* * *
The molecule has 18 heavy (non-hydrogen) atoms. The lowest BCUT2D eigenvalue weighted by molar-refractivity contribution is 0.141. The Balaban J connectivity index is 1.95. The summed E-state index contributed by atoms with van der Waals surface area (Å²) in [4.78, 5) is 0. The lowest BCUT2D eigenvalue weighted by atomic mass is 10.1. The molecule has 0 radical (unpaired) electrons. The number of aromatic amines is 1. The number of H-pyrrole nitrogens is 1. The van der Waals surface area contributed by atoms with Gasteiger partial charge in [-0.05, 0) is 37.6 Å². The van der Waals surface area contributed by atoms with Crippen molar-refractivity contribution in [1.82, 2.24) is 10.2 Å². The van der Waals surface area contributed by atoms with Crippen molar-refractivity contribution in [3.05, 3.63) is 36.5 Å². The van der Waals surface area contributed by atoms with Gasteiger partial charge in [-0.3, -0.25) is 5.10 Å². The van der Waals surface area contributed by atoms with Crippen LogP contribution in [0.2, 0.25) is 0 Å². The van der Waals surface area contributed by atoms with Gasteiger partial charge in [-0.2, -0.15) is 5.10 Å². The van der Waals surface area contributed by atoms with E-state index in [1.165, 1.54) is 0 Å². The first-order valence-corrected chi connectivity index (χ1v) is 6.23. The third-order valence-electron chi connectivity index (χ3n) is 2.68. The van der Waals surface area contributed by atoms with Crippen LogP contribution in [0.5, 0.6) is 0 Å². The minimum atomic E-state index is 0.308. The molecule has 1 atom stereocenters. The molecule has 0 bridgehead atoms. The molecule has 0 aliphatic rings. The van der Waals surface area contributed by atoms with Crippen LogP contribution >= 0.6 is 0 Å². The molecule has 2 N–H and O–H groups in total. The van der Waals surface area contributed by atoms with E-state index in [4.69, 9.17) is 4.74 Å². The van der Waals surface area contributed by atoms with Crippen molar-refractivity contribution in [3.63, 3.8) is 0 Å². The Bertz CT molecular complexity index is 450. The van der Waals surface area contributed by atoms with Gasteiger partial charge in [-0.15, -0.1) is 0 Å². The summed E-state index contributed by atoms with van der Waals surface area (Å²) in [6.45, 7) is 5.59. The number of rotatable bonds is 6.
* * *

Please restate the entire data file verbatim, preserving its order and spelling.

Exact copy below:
The molecule has 18 heavy (non-hydrogen) atoms. The lowest BCUT2D eigenvalue weighted by molar-refractivity contribution is 0.141. The Balaban J connectivity index is 1.95. The summed E-state index contributed by atoms with van der Waals surface area (Å²) in [4.78, 5) is 0. The lowest BCUT2D eigenvalue weighted by atomic mass is 10.1. The molecule has 0 radical (unpaired) electrons. The number of aromatic amines is 1. The number of H-pyrrole nitrogens is 1. The van der Waals surface area contributed by atoms with Gasteiger partial charge in [-0.05, 0) is 37.6 Å². The van der Waals surface area contributed by atoms with Crippen molar-refractivity contribution in [1.82, 2.24) is 10.2 Å². The van der Waals surface area contributed by atoms with Crippen molar-refractivity contribution in [3.05, 3.63) is 36.5 Å². The van der Waals surface area contributed by atoms with Gasteiger partial charge in [-0.3, -0.25) is 5.10 Å². The van der Waals surface area contributed by atoms with Crippen LogP contribution in [0.2, 0.25) is 0 Å². The van der Waals surface area contributed by atoms with Gasteiger partial charge in [-0.2, -0.15) is 5.10 Å². The van der Waals surface area contributed by atoms with E-state index in [1.165, 1.54) is 0 Å². The first-order valence-corrected chi connectivity index (χ1v) is 6.23. The third-order valence-electron chi connectivity index (χ3n) is 2.68. The van der Waals surface area contributed by atoms with Crippen LogP contribution in [0.5, 0.6) is 0 Å². The minimum atomic E-state index is 0.308. The molecule has 1 atom stereocenters. The molecule has 0 bridgehead atoms. The molecule has 0 aliphatic rings. The van der Waals surface area contributed by atoms with Crippen LogP contribution >= 0.6 is 0 Å². The molecule has 2 N–H and O–H groups in total. The van der Waals surface area contributed by atoms with E-state index in [4.69, 9.17) is 4.74 Å². The van der Waals surface area contributed by atoms with Crippen molar-refractivity contribution in [3.63, 3.8) is 0 Å². The Bertz CT molecular complexity index is 450. The van der Waals surface area contributed by atoms with Gasteiger partial charge in [-0.15, -0.1) is 0 Å². The summed E-state index contributed by atoms with van der Waals surface area (Å²) in [6.45, 7) is 5.59. The number of rotatable bonds is 6.